Brandi Dawn Henderson is an international story seeker currently living in Alaska. She writes for First City Magazine in New Delhi. Her personal essays have been published in Mason’s Road, Lost, Urbanite, and First City Magazine. In addition, a personal essay of hers will be featured in the fall nonfiction issue of jmww. jmww nonfiction editor Dario DiBattista talked with Brandi about her blog Stories About Being Alive
Dario DiBattista: What is Stories About Being Alive? What compels you to write publicly about your life’s journey?
Brandi Dawn Henderson: I guess it kind of started with trip on a Greyhound bus from coast to coast. I realized that there were some things to be learned about the journey I was making. I was really scared by the Greyhound demographic when I first got on the bus in Portland, Oregon. But when we made it to Silver Spring, Maryland, I found I really had become quite close with a lot of the people who were sitting next to me. I began to film them and created short videos with anyone who would let me. I posted them as a short film that I put up on YouTube. And I got a really good response from that; it I felt like I was sharing what I learned about a people and demographic that doesn’t really get a good rap—and it’s really what I aim to do. I travel to places like India and Alaska—and other places Americans don’t typically go, and places that have a certain stereotype about their people—and I try to change my own mind about the people. Through writing my experiences, I try to lessen the gap between the reality and the stereotypes.
DD: What is the Greyhound demographic?
BDH: The person who rides Greyhound is generally a specific character. I learned quickly in trying to gather personal information so I could follow up if necessary after my video shoots, that these were people who had no homes, no phones numbers, no email addresses—they were really just people who are extremely transient, and usually transient for a tragic reason.
DD: What lessons do you think people can take from your experiences thus far?
BDH: I think there are lessons about other people, and how we can learn and grow from people who are different than us. And I think that there are stories in there about self-discovery; and also, lessons about being too confident with yourself. Many times I’ll go places and I’ll think that I’m behaving as I should be behaving. But I discover a bunch of my own downfalls because of these journeys that we all really need to be reminded of. And a lot of times meeting other people and discovering other ways of life, and other opinions, and other ways of living, can really highlight ways in which we might be moving in ways that we can change. And so, most of the time I think that I’m on a pretty righteous path, but sometimes meeting other peoples shows me my own mistakes. And I try to point those out in my blog—I make light of my own mistakes through my own writing.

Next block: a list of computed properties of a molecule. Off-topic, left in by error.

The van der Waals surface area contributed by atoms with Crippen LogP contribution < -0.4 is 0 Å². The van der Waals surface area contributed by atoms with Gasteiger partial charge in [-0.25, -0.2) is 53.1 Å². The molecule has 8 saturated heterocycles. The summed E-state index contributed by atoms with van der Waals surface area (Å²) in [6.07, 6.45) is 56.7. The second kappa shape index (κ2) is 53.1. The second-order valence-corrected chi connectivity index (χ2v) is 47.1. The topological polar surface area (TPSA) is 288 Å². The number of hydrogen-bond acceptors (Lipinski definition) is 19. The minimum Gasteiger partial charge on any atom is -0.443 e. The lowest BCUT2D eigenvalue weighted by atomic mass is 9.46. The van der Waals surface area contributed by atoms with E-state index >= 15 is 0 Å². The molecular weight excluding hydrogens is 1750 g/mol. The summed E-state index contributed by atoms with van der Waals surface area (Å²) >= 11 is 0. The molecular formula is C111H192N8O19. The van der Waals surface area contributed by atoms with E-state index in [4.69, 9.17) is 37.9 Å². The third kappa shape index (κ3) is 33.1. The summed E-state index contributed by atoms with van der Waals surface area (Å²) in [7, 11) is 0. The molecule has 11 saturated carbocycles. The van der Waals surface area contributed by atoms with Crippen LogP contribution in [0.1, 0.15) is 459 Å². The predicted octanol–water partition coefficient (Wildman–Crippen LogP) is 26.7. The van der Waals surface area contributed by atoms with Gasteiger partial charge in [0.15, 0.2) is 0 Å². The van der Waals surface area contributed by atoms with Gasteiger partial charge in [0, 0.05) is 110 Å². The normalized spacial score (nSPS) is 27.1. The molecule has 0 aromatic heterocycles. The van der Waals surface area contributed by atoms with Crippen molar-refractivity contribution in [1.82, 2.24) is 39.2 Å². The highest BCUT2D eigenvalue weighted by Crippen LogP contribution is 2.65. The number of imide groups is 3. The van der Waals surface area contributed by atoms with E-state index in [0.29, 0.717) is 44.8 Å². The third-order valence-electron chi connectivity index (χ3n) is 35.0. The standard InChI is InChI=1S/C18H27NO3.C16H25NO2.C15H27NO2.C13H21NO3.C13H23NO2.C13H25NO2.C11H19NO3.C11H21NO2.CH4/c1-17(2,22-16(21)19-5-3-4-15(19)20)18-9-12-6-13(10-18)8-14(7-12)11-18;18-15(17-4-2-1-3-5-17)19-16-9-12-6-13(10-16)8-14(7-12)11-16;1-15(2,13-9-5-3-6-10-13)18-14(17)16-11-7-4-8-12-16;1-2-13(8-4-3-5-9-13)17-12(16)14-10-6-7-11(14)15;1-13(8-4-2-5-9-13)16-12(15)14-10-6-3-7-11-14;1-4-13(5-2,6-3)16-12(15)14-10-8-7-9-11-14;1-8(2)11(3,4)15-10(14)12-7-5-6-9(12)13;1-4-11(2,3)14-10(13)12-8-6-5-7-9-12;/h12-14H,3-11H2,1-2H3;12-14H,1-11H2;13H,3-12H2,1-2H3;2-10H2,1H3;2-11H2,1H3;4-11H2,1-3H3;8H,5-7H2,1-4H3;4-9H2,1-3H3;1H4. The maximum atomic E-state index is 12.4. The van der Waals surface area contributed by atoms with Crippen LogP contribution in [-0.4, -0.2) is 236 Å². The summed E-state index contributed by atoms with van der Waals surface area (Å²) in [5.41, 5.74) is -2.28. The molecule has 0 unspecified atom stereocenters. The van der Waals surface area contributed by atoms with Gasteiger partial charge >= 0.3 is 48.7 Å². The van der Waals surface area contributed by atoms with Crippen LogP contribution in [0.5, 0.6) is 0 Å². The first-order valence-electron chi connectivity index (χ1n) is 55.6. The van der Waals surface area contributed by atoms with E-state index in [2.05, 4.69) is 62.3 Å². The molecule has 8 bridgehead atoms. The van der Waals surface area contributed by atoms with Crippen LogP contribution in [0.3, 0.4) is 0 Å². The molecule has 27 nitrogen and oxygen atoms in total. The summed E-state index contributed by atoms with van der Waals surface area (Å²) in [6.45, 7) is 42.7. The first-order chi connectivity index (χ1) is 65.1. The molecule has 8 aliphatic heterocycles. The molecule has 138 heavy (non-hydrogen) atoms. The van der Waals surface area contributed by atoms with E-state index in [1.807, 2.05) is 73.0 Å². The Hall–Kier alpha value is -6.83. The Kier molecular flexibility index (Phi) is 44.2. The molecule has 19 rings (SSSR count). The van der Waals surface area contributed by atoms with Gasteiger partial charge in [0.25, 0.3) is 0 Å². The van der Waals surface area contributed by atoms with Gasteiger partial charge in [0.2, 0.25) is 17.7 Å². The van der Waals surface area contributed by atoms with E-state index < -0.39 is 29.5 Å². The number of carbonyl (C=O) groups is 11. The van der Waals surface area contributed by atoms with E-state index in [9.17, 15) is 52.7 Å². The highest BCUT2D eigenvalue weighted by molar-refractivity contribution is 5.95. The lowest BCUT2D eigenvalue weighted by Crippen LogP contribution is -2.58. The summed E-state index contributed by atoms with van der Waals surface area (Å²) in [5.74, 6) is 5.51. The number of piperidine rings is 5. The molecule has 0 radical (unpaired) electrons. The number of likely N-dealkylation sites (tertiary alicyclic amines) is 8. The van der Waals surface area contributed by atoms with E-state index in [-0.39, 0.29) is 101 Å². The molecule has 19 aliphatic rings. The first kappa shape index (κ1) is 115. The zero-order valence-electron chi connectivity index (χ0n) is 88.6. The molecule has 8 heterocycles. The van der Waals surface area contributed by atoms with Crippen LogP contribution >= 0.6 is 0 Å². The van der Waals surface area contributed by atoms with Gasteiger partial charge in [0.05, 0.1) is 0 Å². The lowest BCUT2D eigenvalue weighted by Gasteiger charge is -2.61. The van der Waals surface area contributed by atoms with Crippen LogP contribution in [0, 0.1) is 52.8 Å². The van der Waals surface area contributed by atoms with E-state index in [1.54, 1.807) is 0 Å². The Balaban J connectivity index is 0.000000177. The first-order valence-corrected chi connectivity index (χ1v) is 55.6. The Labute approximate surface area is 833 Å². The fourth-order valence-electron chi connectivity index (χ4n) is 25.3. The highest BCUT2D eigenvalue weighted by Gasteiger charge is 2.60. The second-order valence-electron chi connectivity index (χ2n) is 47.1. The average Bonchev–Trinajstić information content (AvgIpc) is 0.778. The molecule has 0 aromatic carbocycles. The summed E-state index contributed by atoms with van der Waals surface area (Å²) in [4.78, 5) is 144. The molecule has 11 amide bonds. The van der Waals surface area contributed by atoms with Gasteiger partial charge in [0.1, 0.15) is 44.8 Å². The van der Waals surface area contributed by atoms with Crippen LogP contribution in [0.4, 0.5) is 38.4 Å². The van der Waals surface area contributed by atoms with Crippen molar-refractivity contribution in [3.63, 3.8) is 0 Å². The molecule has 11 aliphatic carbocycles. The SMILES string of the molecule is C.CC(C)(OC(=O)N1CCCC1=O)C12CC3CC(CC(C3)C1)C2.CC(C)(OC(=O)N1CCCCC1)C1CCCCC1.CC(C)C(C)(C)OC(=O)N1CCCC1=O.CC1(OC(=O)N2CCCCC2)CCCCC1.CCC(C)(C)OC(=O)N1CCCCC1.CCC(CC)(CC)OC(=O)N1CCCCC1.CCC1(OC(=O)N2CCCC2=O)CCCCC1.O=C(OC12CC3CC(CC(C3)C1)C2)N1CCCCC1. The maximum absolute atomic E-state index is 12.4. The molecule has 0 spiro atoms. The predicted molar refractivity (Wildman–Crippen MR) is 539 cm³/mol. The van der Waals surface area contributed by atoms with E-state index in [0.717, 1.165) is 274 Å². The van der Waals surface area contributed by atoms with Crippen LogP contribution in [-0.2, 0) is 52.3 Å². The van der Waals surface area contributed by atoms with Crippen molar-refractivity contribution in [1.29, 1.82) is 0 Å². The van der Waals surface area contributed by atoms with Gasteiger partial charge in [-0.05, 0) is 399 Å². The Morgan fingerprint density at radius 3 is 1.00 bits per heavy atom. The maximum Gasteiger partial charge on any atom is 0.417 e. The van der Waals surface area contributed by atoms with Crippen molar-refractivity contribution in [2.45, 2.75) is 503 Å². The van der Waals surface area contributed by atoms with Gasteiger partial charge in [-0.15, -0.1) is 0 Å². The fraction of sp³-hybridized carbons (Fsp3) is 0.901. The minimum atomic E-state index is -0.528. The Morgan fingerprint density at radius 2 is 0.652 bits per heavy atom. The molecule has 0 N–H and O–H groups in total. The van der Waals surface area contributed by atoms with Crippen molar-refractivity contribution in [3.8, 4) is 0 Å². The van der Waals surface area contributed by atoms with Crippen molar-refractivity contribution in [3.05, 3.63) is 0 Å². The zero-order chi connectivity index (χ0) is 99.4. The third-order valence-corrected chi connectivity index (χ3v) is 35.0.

(Author’s note: See Brandi Dawn Henderson’s blog post “Different Here” for a specific example of a lesson learned.)
DD: For your blog summary, you mention that you travel in large part because the typical American life “devastated” you. Why did the thought of working for corporate America make you feel that way?
BDH: Oh, man, I just can’t do it. When I was in college, I would work in corporate restaurants in waiting tables. And in graduate school, I actually had a couple good jobs that people would consider good career paths. And I just hated the idea of dedicating so much of my time to something I wasn’t passionate about—something where I wasn’t learning something new every day, or meeting new people every day. And just, for me, work is like jail. Corporate America was not for me. I need space to move around to make my own discoveries and keep it fresh all the time.
DD: What tips do you have for other writers who would also want to write about their travel experiences?
BDH: I would say, just do it often. I feel like I’m kind of forcing myself to blog when sometimes, maybe, I don’t really have a story to tell. But, I start writing and I think that anytime that you’re traveling or doing anything out of your own norm—whether you’re discovering something, or you’re learning something about yourself, or whether it’s a thirty-minute drive to some place you’ve never been to—you’re seeing something through fresh eyes. It’s going to do something for you. It might take ten of those times to make a good story but I think that there will be one there. I find that my typing fingers know stories that my brain doesn’t know. So, by the end of sitting down and trying to write a blog, I’ve got a story that not only is appropriate for posting on Stories About Being Alive, it teaches me something that my brain wasn’t yet aware of.
DD: So what is the ultimate destination of your journey?
BDH: Self. (Laughter) Where ever that is.